Meister Leonhardt - Meister Leonhardt
Purity Through Fire
Black Metal
6 songs (26'51")
Release year: 2021
Reviewed by Alex

The members of Russian newcomer Meister Leonhardt wish to remain anonymous, but I actually am familiar with the vocalist/lyricist/synth player Vaarwel from his solo project Frozen Ocean of which I have reviewed a pair of albums for this site. Frozen Ocean being a very atmospheric black metal (at least from my experience, since the project is quite prolific), I was surprised to see Vaarwel (Mikhail Saveliev) participate in something quite as raw as Meister Leonhardt. The name of the band, and the name of their self-titled debut, comes from the eponymous short novel by Gustav Meyrink, a well-known German/Austrian writer in the early 20th century, who was a master of mysticism. I have read his most famous novel The Golem, once it was allowed to be published as the Soviet Union fell apart 30 years ago, but I have never even heard about Meister Leonhardt. Judging by how The Golem is like, however, I am fairly certain the story must be grim, solemn and oozing with dark spirituality. The music of the EP follows the path and presents very much the same qualities.

Ominous frozen synth entry The Coldest Fire is as close as Meister Leonhardt will come to Frozen Ocean, and it sets up the story to unfold. The following The Crown of Consenescence (consenescence meaning a decay from old age, for all you spelling bee aficionados) plunges quickly into tremolo possessed blackened thrash full of distortion and static. The 2nd half of The Crown of Consenescence is slower and uglier, but prior to that Meister Leonhardt delivers a profound triumphant melodic chord progression worth of flipping the horns up and replaying over and over. Of Things Never Finished takes intensity off the drums and shifts to much more viscous and swampy affair, and on the whole the EP tends to get slower and fouler as it unfolds. Nystagmus grinds away methodically, steadily hammering home its points, while Thirst and Spiritual Infirmity is seething, torturous and dragging, coming up with more melodic inflection midway. The EP sets out to play in the realm of older traditional black metal, and delivers on the promise with authentic rawness. Meister Leonhardt brought the memories of Azaghal for me, and maybe thrashier Finnish bands on the faster, more melodic The Crown of Consenescence. At the same time I hear some shades of black’n’roll here, similar to Khold and some of Vreid tunes, and it is that part, with a fair amount of repetition in the riffs, that notched the EP slightly lower for me in terms of score. Vaarwel’s vocals are pure spite; he is a hissing snake with a periodic higher pitch as if fire was applied to the vocal chords.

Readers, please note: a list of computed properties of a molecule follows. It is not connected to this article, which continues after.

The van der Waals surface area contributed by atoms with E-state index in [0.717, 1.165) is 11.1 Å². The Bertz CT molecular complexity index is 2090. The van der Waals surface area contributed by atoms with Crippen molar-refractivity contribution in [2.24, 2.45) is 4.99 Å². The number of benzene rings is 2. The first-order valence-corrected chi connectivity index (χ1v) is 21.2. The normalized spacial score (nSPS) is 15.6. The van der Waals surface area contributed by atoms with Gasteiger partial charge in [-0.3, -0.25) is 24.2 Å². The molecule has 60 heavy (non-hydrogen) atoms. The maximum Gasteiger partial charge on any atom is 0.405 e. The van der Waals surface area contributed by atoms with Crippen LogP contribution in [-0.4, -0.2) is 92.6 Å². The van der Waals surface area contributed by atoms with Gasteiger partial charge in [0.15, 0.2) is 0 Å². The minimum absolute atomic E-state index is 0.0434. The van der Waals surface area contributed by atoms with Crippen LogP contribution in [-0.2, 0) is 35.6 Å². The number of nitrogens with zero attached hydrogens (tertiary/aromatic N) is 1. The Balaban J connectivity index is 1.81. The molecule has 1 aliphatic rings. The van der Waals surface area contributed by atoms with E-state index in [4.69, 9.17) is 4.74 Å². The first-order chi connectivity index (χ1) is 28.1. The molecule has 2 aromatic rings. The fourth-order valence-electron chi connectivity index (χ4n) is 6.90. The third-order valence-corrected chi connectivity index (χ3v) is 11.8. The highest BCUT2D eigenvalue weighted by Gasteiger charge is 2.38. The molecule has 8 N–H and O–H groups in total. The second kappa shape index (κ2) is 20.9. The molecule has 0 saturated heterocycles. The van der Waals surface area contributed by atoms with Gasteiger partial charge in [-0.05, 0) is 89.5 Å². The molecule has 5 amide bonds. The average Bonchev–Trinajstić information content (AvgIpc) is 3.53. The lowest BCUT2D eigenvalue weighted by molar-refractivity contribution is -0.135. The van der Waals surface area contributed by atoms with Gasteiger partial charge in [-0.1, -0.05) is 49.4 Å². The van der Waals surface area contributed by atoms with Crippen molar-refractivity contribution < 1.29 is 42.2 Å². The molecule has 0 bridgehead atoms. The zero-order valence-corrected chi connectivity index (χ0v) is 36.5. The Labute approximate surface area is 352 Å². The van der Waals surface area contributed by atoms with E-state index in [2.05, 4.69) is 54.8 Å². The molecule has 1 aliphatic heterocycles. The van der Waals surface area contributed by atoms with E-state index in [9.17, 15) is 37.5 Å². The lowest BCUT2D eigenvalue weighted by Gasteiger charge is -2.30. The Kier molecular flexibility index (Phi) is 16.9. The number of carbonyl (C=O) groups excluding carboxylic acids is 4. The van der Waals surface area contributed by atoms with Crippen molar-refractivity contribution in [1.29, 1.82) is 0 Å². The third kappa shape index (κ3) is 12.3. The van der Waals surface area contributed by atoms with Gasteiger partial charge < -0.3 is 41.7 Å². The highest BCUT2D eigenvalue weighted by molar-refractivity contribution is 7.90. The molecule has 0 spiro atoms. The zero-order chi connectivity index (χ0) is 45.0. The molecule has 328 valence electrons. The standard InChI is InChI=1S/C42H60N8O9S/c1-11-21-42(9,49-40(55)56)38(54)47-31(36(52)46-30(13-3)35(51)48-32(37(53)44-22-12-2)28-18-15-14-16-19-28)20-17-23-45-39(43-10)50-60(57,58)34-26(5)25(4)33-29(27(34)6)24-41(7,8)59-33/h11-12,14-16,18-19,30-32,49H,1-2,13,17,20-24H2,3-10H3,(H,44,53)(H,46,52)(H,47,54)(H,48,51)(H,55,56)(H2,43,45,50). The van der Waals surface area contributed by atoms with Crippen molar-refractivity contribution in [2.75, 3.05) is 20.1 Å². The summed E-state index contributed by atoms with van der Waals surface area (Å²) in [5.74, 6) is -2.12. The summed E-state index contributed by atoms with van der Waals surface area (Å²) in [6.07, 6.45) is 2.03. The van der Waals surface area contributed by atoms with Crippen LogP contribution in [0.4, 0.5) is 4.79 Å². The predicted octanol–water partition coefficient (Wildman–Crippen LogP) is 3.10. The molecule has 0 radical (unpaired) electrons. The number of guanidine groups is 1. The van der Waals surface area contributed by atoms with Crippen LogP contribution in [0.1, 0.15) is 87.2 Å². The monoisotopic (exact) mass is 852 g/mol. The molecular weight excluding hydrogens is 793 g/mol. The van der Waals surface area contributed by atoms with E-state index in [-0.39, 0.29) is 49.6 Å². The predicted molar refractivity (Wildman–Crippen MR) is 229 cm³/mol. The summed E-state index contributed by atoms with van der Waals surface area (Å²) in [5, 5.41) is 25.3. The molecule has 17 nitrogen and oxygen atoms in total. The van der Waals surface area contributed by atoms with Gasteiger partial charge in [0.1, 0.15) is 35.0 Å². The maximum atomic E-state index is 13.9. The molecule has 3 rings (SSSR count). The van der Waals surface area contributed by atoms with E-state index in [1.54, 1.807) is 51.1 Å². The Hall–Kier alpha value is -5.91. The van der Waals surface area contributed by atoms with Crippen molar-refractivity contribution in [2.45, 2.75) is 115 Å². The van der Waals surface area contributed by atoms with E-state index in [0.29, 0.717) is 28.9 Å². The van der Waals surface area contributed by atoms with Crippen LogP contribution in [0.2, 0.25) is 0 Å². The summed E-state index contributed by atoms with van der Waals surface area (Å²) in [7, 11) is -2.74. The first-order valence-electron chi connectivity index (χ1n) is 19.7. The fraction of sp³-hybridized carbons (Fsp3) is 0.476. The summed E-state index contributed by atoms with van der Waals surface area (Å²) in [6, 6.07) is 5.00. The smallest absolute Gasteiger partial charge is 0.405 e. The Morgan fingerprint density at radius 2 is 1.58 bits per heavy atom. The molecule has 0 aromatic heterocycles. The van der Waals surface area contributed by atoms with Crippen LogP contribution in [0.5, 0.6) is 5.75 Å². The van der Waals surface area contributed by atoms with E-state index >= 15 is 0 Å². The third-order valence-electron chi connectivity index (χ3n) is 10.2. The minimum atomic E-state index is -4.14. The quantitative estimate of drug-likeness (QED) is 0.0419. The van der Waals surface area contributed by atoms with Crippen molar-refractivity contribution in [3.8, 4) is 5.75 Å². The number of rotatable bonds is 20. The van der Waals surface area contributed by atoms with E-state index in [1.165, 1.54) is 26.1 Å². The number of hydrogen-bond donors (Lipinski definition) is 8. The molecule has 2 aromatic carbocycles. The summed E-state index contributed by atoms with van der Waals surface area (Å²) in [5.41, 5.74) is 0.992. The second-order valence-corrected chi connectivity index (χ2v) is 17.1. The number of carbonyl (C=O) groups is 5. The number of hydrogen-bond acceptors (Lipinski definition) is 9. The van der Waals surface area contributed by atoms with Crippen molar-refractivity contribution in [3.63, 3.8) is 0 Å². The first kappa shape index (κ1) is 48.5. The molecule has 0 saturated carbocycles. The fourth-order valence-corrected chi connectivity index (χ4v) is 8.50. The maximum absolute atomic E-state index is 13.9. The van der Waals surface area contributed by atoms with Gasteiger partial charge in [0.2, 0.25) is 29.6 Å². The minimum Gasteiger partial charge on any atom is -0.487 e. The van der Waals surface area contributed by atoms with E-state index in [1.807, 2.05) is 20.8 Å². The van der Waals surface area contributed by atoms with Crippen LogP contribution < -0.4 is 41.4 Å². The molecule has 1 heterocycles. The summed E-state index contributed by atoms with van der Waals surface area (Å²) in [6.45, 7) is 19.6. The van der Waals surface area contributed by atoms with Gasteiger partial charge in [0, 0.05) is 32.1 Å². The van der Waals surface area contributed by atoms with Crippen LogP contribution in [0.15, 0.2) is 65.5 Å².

Primitive in terms of approach and some riffing should not be confused with production heft in the case of Meister Leonhardt. The EP’s sound quality, while obviously raw, is entirely legible, which makes the release significantly more potent. I just wish there were more melodic developments to follow and corridors to explore. Nevertheless, this is definitely a strong debut and I am now intrigued to track down that story to see what the inspiration was behind the band’s creation.

Killing Songs :
The Crown of Consenescence, Thirst and Spiritual Infirmity
Alex quoted 76 / 100
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